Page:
A Practical Guide to Helping Your Child Overcome Early Fears
Young children are always in awe of the world around them. During this stage of their development, they process new experiences daily. The world is full of unexplained things – and with the unknown comes fear and anxiety. From an adult perspective, these fears seem trivial, but to kids, they are real and immediate. Fortunately, many such concerns don’t require therapy or other forms of treatment to be adequately addressed – practical measures can be taken to help your child overcome them.
Understanding childhood fears
As adults, we may find it difficult to relate to the fears that young children often experience. We might have only a dim recollection of our fears at a similar age. The concerns of kids may seem irrational compared to ours, but it’s crucial not to dismiss or belittle them. Many fears are universal, deeply rooted in our ancestors’ evolutionary struggle for survival, and they helped early humans to avoid predators and other dangerous situations. Some examples include fear of snakes or other venomous creatures, such as insects, and fear of the dark or loud noises. While these phobias sometimes persist, the majority of children will outgrow them over time, given the right support.
Creating a safe environment
Many of the fears and related symptoms experienced by a young child can be alleviated by constantly providing them with a safe environment. A simple yet effective measure would be openly discussing fear as a family. Encourage children to talk about their worries; articulation will help them define what they feel. It can be a step towards defining the unknown and realizing that it’s not so scary after all. Don’t forget to lead by example – share your fears to start the conversation.
Another strategy to help create a safe environment involves acclimation. Make scary things familiar. Regular trips to a pleasant pediatric dentist can turn dental appointments – a frequent source of terror in little ones – into joyful visits. The fear inspired by strangers will go away once they get used to the new guest, family member, or babysitter. Separation anxiety can be mitigated by practicing a routine – tell your toddler that you’re going for a while, then leave for a few minutes. Return with a kiss and a hug, and take time to play with them. That will reassure them that when Mom or Dad has to leave, they will always be back.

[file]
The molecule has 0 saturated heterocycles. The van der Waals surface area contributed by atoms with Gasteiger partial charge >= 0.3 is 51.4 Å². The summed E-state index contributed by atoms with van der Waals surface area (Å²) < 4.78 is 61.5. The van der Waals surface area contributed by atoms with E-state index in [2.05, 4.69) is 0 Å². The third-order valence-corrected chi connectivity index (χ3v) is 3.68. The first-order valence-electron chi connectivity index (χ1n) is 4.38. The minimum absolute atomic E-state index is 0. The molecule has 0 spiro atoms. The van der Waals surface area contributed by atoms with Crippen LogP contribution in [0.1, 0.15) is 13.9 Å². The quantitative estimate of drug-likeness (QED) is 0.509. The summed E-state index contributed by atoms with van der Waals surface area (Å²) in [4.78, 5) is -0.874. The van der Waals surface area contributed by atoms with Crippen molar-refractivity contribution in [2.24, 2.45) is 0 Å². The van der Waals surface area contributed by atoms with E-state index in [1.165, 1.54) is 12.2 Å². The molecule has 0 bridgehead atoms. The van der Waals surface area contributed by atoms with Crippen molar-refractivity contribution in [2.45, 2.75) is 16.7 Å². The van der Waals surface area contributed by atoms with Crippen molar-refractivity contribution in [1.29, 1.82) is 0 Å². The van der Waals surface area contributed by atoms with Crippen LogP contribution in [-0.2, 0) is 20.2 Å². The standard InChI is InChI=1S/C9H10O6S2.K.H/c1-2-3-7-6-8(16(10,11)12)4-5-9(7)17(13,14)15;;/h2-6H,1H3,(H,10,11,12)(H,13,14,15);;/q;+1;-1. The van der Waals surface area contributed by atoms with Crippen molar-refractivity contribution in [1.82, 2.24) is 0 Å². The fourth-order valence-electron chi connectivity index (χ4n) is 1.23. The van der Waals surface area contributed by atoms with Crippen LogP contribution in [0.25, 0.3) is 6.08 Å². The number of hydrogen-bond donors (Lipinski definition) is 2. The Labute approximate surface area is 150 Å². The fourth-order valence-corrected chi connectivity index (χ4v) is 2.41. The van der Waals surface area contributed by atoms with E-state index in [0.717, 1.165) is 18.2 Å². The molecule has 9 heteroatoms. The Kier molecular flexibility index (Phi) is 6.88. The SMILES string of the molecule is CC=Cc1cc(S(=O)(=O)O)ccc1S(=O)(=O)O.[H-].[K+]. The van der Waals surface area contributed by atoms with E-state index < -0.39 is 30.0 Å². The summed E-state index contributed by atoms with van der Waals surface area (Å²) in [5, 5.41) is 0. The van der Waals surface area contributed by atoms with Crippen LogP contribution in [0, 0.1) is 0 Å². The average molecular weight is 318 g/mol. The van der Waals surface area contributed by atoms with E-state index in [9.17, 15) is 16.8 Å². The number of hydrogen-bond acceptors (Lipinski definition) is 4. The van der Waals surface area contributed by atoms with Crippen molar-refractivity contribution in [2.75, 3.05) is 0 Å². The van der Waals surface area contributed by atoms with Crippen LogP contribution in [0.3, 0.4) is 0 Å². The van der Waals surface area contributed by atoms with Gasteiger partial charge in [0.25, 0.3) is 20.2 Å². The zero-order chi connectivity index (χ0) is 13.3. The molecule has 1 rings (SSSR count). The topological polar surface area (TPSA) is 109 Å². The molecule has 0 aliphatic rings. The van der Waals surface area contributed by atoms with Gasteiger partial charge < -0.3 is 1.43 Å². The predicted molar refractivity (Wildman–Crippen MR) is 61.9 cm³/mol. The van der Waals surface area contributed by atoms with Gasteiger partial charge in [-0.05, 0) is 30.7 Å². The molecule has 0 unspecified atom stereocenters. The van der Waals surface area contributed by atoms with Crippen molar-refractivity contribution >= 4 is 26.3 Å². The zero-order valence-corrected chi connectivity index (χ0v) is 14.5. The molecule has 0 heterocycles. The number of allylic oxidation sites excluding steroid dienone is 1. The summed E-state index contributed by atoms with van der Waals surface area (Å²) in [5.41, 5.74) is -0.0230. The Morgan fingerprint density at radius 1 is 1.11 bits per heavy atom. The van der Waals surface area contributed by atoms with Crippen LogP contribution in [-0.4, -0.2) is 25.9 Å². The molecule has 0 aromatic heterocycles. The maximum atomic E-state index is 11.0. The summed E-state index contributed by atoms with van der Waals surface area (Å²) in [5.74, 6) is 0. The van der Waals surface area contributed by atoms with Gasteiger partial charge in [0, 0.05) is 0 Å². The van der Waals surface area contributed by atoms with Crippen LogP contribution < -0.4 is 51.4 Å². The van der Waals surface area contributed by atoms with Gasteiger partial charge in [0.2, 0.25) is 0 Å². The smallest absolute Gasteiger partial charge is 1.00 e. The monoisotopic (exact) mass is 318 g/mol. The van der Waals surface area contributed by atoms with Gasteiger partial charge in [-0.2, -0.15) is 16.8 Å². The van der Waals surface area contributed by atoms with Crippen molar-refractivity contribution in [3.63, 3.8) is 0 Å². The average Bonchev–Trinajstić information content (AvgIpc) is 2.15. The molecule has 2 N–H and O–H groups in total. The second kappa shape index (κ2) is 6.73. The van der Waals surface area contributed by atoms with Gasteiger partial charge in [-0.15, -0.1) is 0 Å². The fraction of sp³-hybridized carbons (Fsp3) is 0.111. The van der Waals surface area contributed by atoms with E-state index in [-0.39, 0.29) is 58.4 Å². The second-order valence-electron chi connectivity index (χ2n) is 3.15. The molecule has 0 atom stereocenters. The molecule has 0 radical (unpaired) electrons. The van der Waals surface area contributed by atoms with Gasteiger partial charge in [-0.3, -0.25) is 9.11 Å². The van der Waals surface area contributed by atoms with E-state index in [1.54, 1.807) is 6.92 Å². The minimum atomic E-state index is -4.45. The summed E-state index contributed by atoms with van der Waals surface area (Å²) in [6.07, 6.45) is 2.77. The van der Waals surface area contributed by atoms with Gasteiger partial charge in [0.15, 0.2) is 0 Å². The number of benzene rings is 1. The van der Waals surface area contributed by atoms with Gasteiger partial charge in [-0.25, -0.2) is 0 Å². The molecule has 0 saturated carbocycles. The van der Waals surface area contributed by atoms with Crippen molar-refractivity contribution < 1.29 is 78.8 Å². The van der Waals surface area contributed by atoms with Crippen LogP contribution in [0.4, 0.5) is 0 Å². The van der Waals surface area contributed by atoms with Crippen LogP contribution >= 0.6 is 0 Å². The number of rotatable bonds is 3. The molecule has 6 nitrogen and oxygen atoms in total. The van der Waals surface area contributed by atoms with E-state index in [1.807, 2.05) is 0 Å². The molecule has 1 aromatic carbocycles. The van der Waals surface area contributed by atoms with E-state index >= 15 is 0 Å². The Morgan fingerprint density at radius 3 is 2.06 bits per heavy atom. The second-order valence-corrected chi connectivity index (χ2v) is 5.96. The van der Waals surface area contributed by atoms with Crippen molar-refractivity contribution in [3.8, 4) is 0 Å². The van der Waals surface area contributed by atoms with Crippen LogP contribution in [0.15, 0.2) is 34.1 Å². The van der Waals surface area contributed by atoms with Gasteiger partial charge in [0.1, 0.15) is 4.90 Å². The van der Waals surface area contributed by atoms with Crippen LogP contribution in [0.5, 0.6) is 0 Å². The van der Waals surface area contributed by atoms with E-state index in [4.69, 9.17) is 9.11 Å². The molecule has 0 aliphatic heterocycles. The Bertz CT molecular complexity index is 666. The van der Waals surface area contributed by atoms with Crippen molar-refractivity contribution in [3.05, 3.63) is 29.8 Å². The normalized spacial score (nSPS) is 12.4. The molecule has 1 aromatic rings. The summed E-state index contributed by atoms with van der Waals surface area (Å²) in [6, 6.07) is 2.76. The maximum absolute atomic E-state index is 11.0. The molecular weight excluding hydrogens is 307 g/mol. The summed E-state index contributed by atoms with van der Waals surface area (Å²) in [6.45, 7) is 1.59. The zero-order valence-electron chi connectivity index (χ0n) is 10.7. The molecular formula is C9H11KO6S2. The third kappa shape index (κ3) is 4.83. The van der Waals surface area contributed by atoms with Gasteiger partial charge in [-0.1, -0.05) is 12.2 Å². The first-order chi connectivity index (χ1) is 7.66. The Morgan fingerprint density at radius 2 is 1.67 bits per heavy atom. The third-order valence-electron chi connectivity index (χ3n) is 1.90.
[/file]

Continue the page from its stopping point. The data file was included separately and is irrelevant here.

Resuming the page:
Giving a sense of empowerment
Reducing the sense of danger associated with the home or other activities will help your child to overcome their fears. Still, there’s another approach you can also employ to make them grow even stronger. Work with them to design activities that help them confront their fears, and this will give them a sense of control and empowerment. If they are afraid of the dark or things under the bed, provide them with a flashlight and make it part of a nightly inspection. They would probably outgrow this particular fear eventually, but taking charge will help them develop bravery and have a method of dealing with other fears in the long term.
Your young one’s growing pains will inevitably include having to deal with various childhood fears. Using these steps will give them a structure they can rely on to become stronger and take on each challenge they will face.